Fast scatterometric measurement of periodic surface structures in plasma-etching processes
- Klesse, Wolfgang Matthias
- Rathsfeld, Andreas
- Groß, Claudine
- Malguth, Enno
- Skibitzki, Oliver
- Zealouk, Lahbib
2010 Mathematics Subject Classification
- 65N21 35Q61
2008 Physics and Astronomy Classification Scheme
- Scatterometry, inverse problem, time-harmonic Maxwell's equation
To satisfy the continuous demand of ever smaller feature sizes, plasma etching technologies in microelectronics processing enable the fabrication of device structures with dimensions in the nanometer range. In a typical plasma etching system a plasma phase of a selected etching gas is activated, thereby generating highly energetic and reactive gas species which ultimately etch the substrate surface. Such dry etching processes are highly complex and require careful adjustment of many process parameters to meet the high technology requirements on the structure geometry.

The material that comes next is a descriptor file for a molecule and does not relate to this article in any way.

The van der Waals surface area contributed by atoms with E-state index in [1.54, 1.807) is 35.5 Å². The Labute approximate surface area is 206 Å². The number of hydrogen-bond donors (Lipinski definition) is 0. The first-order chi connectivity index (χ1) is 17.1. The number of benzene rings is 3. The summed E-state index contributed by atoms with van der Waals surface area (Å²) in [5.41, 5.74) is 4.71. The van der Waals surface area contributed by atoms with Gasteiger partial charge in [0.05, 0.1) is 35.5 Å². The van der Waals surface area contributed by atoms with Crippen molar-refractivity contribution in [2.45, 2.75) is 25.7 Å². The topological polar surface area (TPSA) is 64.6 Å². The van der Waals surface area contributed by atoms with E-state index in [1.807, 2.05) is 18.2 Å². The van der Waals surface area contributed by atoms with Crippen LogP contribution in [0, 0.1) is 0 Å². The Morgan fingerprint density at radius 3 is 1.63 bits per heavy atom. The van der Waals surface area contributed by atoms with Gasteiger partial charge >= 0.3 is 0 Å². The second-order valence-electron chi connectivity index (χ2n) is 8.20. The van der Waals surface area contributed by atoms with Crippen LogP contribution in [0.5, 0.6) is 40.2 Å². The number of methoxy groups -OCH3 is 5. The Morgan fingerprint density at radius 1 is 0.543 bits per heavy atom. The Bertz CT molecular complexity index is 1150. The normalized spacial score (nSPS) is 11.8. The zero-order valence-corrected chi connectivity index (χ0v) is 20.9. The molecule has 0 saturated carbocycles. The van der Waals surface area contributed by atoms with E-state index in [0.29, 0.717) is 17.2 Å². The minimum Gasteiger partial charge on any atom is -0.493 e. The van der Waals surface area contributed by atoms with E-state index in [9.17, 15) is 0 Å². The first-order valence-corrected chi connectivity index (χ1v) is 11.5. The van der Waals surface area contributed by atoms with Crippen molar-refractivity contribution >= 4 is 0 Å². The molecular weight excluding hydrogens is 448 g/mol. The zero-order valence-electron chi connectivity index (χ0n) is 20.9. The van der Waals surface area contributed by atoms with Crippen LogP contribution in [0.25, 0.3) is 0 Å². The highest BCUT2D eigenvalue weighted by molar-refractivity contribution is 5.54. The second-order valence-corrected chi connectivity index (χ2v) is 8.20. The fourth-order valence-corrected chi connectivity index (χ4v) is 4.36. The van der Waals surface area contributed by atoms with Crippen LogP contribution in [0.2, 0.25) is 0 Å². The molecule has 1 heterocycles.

In this context, real-time access of the structure's dimensions during the actual plasma process would be of great benefit by providing full dimension control and film integrity in real-time. In this paper, we evaluate the feasibility of reconstructing the etched dimensions with nanometer precision from reflectivity spectra of the etched surface, which are measured in real-time throughout the entire etch process. We develop and test a novel and fast reconstruction algorithm, using experimental reflection spectra taken about every second during the etch process of a periodic 2D model structure etched into a silicon substrate. Unfortunately, the numerical simulation of the reflectivity by Maxwell solvers is time consuming since it requires separate time-harmonic computations for each wavelength of the spectrum. To reduce the computing time, we propose that a library of spectra should be generated before the etching process. Each spectrum should correspond to a vector of geometry parameters s.t. the vector components scan the possible range of parameter values for the geometrical dimensions. We demonstrate that by replacing the numerically simulated spectra in the reconstruction algorithm by spectra interpolated from the library, it is possible to compute the geometry parameters in times less than a second. Finally, to also reduce memory size and computing time for the library, we reduce the scanning of the parameter values to a sparse grid.